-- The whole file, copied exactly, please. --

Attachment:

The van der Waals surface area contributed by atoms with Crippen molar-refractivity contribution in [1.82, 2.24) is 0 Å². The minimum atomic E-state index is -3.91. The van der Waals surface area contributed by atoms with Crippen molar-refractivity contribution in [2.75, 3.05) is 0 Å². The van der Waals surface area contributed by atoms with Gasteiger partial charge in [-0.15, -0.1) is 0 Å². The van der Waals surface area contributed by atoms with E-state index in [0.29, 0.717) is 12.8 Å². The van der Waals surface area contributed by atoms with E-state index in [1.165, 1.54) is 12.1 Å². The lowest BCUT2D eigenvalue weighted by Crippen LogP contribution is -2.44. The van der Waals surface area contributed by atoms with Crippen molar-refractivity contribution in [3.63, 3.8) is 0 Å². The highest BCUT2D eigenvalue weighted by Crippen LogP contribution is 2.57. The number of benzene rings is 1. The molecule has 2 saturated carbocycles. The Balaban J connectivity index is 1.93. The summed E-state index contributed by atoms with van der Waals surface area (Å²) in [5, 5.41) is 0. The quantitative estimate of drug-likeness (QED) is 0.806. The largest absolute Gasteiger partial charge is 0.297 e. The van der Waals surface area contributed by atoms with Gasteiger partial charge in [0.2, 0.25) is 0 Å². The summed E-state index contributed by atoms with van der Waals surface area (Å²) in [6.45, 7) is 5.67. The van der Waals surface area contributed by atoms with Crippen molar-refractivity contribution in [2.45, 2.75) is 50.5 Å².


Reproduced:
The van der Waals surface area contributed by atoms with Crippen molar-refractivity contribution in [1.82, 2.24) is 0 Å². The minimum atomic E-state index is -3.91. The van der Waals surface area contributed by atoms with Crippen molar-refractivity contribution in [2.75, 3.05) is 0 Å². The van der Waals surface area contributed by atoms with Gasteiger partial charge in [-0.15, -0.1) is 0 Å². The van der Waals surface area contributed by atoms with E-state index in [0.29, 0.717) is 12.8 Å². The van der Waals surface area contributed by atoms with E-state index in [1.165, 1.54) is 12.1 Å². The lowest BCUT2D eigenvalue weighted by Crippen LogP contribution is -2.44. The van der Waals surface area contributed by atoms with Crippen molar-refractivity contribution in [3.63, 3.8) is 0 Å². The highest BCUT2D eigenvalue weighted by Crippen LogP contribution is 2.57. The number of benzene rings is 1. The molecule has 2 saturated carbocycles. The Balaban J connectivity index is 1.93. The summed E-state index contributed by atoms with van der Waals surface area (Å²) in [5, 5.41) is 0. The quantitative estimate of drug-likeness (QED) is 0.806. The largest absolute Gasteiger partial charge is 0.297 e. The van der Waals surface area contributed by atoms with Gasteiger partial charge in [0.2, 0.25) is 0 Å². The summed E-state index contributed by atoms with van der Waals surface area (Å²) in [6.45, 7) is 5.67. The van der Waals surface area contributed by atoms with Crippen molar-refractivity contribution in [2.45, 2.75) is 50.5 Å².